After a 10-minute introduction and sponsorship-drumming by Catherine O’Brien, the show began. I was happy to see April Cook again, after seeing her in The Sound of Music. That she has a beautiful voice is no question, but the quality of the performance and the theatre makes a huge difference! In The Guild, April’s voice could be heard in all its power and all its nuances, the songs requiring quite a vocal range, and if there’s one thing April is good at, it’s belting out those high notes. Just perfect for a musical theatre soprano. Kevin Morris’s clear and powerful voice matched hers just wonderfully, doing vocal gymnastics from crooning to yodeling as the songs required.

So it wasn’t just a concert. But it wasn’t a play either. Clearly, this was a musical revue with very clever dialogue running along the theme of Canadian lovebirds across the nation. The script was clever and funny and so very tongue-in-cheek—which made it funnier. A voice-over narration sounded just like the narrator in the Dudley Do-Right cartoons, with constant exhortations to “please contact the Canadian Wildlife Federation for more information on the Canadian lovebird.”

I’ll have to say there wasn’t a dull moment in whole 50-some minutes of their whole performance—not once in the music, dialogue, singing or dancing, which is a whole lot to say for a solid 50 minute show. Every moment was funny or lively or exhilarating or whimsical with a lot of campy humour and music playing all throughout. Sean Ferris certainly did an amazing job at the piano and he’s a wonderful accompanier—you could tell he was looking out for the actors and not just playing on ahead by himself. With him at the piano, even I would be confident singing out there with the rest.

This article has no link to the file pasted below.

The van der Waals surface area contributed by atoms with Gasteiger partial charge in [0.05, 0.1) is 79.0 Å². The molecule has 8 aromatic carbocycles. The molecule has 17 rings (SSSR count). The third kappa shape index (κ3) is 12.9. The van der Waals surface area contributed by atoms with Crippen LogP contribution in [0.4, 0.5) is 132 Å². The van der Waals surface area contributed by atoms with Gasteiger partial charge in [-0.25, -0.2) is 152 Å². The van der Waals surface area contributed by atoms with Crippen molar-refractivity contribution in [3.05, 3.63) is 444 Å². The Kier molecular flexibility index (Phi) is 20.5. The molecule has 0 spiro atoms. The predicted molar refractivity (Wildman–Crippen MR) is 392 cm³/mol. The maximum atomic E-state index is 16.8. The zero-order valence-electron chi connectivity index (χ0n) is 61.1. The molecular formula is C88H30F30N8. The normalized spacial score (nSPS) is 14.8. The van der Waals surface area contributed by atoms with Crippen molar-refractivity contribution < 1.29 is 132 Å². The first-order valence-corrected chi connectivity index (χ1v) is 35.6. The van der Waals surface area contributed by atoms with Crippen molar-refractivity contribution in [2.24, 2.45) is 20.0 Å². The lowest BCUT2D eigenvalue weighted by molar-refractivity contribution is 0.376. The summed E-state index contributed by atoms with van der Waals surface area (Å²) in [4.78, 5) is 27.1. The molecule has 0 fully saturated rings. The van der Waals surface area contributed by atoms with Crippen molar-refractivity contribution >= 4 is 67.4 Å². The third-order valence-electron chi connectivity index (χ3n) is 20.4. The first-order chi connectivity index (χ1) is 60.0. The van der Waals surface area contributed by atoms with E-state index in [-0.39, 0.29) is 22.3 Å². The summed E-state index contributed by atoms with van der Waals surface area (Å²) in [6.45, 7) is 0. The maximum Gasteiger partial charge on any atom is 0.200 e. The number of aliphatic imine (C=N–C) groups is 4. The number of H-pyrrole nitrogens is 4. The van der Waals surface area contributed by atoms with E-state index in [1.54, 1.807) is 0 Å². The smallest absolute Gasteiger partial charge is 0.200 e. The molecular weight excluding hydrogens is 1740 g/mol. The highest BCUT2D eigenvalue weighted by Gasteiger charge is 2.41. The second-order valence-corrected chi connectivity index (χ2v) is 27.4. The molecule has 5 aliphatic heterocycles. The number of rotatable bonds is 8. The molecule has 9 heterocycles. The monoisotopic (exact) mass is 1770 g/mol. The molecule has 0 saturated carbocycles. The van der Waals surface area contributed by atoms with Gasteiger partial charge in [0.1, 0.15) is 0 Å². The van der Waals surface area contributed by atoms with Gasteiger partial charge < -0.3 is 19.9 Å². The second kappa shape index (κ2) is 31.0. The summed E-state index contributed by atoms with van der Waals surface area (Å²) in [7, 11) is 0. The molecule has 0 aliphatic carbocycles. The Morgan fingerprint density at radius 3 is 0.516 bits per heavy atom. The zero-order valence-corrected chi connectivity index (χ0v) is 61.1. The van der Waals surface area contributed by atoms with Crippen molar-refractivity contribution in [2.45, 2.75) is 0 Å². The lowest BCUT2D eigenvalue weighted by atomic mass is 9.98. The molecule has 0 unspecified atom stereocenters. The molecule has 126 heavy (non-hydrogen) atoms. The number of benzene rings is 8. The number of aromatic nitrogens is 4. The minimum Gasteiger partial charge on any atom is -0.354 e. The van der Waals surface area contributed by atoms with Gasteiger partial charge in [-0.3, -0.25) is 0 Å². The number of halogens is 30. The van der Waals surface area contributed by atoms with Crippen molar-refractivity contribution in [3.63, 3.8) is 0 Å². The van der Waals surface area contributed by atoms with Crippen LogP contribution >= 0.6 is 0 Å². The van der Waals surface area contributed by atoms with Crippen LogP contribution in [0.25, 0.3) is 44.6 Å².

April and Kevin switched characters on and off as quickly and as clearly as changing hats—which they actually did with the authentic and famous Canadian hat dance—and when one of the hats flew down to the audience, they managed to get it back with witty ad-lib by Kevin “after 38 shows…” all without skipping a beat. I just wonder if that was actually planned or if it truly was an accident. While each performer was excellent and their duets were in perfect harmony, they were no Fred Astaire and Ginger Rogers, and after 38 shows, they couldn’t raise their batons at the same level or keep them aligned somewhere near the start. That didn’t stop me, though, from expecting them to break out into a step-dance or tap-dance number during the piano interludes. Such was the vivacity and energy they exuded.